Riley Bruce – And I think that’s actually a great time to bring Greg in because Mark did just ask a question, how do we deal with that problem? Or how has this historically been dealt with from a technological perspective? From, obviously, Greg, with some of your history, you were almost on the opposite side of that equation, trying to help data leave rather than help data stay. But obviously that’s a really important, you need to be in the headspace of the protectors to be able to outwit them.
Greg Martin – If you’re gonna start a good security program, you have to have at least the context of how the bad guys operate. So, that’s why red teaming, purple teaming is so effective. But to get to the original question of what is insider risk? I concur with Mark, I think in this new world of moving digitally, transforming to the cloud and all our IT assets becoming digitized, and moving to the cloud, especially accelerated now due to COVID and everyone’s working from home or working from anywhere really. When you look at what’s changing, doing cybersecurity and reducing risk in this new environment, well it focuses down on really just the people, the users, the data at this point and the applications, right? Because everything’s changed, the security controls have changed now, that we’re in the cloud, the way that it is being run, the way that we log in and connect to these systems is all changed. So those are the three focus areas. And when you talk about insider risk, it’s talking about the importance of those users in that data, so that’s a such a huge portion of our security footprint today. And, how are we doing it today effectively versus in the past. In the past we didn’t do such a good job in my opinion, we didn’t have the tooling to provide the right context. And, if you go to any really large sock, whether it’s a government federal sock, like they have it like NASA or NSA, or you go to your top security operation centers and some of the fortune 500 and you ask them, what are the most important? And they’ll consistently tell you context is what matters. Context on what’s happening with the data, who’s accessing it, why is this data important, how’s this data, where does it live, Where should it live, Where is it going. All of this requires the right instrumentation to provide that context. So ultimately we can understand what’s going on and where to look around the corner.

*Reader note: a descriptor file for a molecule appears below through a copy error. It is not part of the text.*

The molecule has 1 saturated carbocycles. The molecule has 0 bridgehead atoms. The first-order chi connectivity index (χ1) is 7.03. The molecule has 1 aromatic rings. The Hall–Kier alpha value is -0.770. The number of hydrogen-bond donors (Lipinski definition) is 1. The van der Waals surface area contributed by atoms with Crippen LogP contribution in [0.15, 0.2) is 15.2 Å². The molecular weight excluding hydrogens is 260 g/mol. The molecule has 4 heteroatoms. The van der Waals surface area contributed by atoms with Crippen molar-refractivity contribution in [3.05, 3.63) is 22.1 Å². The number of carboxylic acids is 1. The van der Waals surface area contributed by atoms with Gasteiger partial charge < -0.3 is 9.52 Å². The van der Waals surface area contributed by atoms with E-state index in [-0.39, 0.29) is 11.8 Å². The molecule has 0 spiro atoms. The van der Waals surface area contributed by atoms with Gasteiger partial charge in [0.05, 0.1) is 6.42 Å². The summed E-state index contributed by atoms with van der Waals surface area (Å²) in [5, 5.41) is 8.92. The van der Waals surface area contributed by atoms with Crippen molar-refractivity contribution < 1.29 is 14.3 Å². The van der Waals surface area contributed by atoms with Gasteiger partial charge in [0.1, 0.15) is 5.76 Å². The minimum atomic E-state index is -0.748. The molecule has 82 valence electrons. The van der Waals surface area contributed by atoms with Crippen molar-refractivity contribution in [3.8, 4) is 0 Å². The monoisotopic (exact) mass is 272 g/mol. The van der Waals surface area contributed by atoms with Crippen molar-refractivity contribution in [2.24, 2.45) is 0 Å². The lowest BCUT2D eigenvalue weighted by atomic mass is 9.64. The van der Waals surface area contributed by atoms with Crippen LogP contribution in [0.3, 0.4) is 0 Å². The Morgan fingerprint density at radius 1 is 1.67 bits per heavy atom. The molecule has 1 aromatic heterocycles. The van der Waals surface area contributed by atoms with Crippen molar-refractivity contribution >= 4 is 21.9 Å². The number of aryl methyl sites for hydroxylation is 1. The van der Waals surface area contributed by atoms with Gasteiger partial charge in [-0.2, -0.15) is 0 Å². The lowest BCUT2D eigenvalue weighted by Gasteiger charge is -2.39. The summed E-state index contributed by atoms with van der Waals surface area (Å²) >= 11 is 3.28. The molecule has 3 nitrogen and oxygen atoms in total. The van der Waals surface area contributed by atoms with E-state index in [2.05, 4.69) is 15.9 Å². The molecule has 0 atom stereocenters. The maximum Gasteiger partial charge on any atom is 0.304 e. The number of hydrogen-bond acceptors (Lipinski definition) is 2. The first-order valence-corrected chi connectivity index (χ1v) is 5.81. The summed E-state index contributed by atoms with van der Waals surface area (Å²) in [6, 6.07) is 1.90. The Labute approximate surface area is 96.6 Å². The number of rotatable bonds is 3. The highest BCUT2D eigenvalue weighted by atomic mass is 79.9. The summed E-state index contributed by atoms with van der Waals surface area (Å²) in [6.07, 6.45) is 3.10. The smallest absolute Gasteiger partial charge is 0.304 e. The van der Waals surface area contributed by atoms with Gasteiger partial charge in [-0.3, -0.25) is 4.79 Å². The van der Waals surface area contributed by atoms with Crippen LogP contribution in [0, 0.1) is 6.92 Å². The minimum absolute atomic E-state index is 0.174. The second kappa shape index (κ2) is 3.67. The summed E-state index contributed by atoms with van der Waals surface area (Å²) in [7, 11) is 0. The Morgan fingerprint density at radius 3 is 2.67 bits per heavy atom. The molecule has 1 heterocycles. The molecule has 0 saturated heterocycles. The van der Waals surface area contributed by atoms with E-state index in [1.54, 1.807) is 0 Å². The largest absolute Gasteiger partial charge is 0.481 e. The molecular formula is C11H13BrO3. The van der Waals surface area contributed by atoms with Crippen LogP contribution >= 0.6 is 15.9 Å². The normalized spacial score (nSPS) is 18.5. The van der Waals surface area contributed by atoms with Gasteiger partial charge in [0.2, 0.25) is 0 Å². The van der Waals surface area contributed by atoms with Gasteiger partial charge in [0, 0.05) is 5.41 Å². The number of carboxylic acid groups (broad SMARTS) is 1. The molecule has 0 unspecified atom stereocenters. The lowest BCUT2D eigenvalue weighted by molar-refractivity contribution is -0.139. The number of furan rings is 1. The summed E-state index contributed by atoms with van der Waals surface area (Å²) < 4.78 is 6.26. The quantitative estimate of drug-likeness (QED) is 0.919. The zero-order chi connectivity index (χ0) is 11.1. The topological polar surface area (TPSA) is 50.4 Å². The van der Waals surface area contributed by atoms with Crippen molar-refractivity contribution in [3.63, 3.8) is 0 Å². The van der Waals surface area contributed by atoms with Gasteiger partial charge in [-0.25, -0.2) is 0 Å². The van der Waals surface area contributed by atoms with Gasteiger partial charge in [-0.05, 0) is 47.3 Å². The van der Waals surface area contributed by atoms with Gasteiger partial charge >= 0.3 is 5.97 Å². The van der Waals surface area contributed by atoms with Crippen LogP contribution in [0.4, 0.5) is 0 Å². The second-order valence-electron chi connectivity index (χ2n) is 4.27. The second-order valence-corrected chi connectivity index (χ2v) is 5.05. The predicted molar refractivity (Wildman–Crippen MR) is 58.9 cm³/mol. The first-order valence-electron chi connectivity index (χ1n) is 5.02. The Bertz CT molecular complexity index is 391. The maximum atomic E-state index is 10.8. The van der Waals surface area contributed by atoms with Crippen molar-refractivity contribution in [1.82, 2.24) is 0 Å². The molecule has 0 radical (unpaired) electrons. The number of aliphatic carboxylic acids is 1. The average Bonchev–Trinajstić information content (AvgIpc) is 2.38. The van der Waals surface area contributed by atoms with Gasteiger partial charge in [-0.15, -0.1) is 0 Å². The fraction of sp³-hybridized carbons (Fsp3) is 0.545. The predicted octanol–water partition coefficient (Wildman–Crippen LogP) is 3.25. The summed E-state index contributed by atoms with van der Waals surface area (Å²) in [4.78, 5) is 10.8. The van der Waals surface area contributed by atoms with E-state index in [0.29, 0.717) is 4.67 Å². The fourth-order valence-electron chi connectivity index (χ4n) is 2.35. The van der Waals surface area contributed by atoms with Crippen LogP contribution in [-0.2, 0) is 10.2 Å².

Riley Bruce – That’s a fantastic lead in actually to our next question which is, you mentioned that context is so important and that it really does help, and I’m gonna put some words in both of your mouths here a little bit, but it helps tell the story of what’s actually happening versus having to basically guess at things that historically security teams wouldn’t have had any visibility into. Whether that’s things that are happening off the network, obviously I know that hybrid work is going to become more and more of a thing. We’ve had, obviously all of us as the viewers can see, are not working from corporate offices right now, we are working from places that we got to decorate, which is nice, but also that comes with a whole host of security challenges that we didn’t have to deal with on mass really until March of 2020 when it was like the switch flipped overnight. And now, as we’re trying to take the hemostat and roll it back slightly . How are we, what is that low-hanging fruit, that security teams should be focused on, that maybe they’re not right now, from the perspective of trying to pay attention to insider risk, insider threat? Greg, since you just finished up, I’ll throw to Mark.